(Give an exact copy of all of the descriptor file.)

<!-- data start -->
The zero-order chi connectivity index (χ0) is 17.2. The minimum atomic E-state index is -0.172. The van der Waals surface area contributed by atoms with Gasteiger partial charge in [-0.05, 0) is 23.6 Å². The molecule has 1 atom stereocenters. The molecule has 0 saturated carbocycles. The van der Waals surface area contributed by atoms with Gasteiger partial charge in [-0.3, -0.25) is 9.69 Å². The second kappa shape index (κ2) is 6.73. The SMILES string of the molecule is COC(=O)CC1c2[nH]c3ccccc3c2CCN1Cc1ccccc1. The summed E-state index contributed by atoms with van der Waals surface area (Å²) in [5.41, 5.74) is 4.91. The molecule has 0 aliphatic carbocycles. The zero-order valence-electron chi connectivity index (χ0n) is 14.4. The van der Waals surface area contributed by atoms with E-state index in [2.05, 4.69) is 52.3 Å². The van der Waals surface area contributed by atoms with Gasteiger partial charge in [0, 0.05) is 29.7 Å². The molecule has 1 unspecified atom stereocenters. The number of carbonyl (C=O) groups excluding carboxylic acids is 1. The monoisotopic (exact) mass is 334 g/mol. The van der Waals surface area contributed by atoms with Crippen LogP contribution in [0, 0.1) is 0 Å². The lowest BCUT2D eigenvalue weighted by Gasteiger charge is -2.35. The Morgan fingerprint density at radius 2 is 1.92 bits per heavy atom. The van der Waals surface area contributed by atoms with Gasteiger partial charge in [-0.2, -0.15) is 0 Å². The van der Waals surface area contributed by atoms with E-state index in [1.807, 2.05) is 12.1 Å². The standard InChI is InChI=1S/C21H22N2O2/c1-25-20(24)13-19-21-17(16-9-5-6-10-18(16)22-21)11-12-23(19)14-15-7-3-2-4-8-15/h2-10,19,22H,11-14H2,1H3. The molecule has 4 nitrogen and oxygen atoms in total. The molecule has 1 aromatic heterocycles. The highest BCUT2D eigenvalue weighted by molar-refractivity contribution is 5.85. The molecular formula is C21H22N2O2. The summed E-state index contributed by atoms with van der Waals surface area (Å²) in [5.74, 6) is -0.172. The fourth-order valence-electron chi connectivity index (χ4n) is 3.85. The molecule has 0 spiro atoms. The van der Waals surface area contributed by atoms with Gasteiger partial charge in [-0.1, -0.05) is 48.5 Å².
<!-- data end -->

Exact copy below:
The zero-order chi connectivity index (χ0) is 17.2. The minimum atomic E-state index is -0.172. The van der Waals surface area contributed by atoms with Gasteiger partial charge in [-0.05, 0) is 23.6 Å². The molecule has 1 atom stereocenters. The molecule has 0 saturated carbocycles. The van der Waals surface area contributed by atoms with Gasteiger partial charge in [-0.3, -0.25) is 9.69 Å². The second kappa shape index (κ2) is 6.73. The SMILES string of the molecule is COC(=O)CC1c2[nH]c3ccccc3c2CCN1Cc1ccccc1. The summed E-state index contributed by atoms with van der Waals surface area (Å²) in [5.41, 5.74) is 4.91. The molecule has 0 aliphatic carbocycles. The zero-order valence-electron chi connectivity index (χ0n) is 14.4. The van der Waals surface area contributed by atoms with E-state index in [2.05, 4.69) is 52.3 Å². The van der Waals surface area contributed by atoms with Gasteiger partial charge in [0, 0.05) is 29.7 Å². The molecule has 1 unspecified atom stereocenters. The number of carbonyl (C=O) groups excluding carboxylic acids is 1. The monoisotopic (exact) mass is 334 g/mol. The van der Waals surface area contributed by atoms with Crippen LogP contribution in [0, 0.1) is 0 Å². The lowest BCUT2D eigenvalue weighted by Gasteiger charge is -2.35. The Morgan fingerprint density at radius 2 is 1.92 bits per heavy atom. The van der Waals surface area contributed by atoms with Gasteiger partial charge in [-0.2, -0.15) is 0 Å². The van der Waals surface area contributed by atoms with E-state index in [1.807, 2.05) is 12.1 Å². The standard InChI is InChI=1S/C21H22N2O2/c1-25-20(24)13-19-21-17(16-9-5-6-10-18(16)22-21)11-12-23(19)14-15-7-3-2-4-8-15/h2-10,19,22H,11-14H2,1H3. The molecule has 4 nitrogen and oxygen atoms in total. The molecule has 1 aromatic heterocycles. The highest BCUT2D eigenvalue weighted by molar-refractivity contribution is 5.85. The molecular formula is C21H22N2O2. The summed E-state index contributed by atoms with van der Waals surface area (Å²) in [5.74, 6) is -0.172. The fourth-order valence-electron chi connectivity index (χ4n) is 3.85. The molecule has 0 spiro atoms. The van der Waals surface area contributed by atoms with Gasteiger partial charge in [-0.1, -0.05) is 48.5 Å².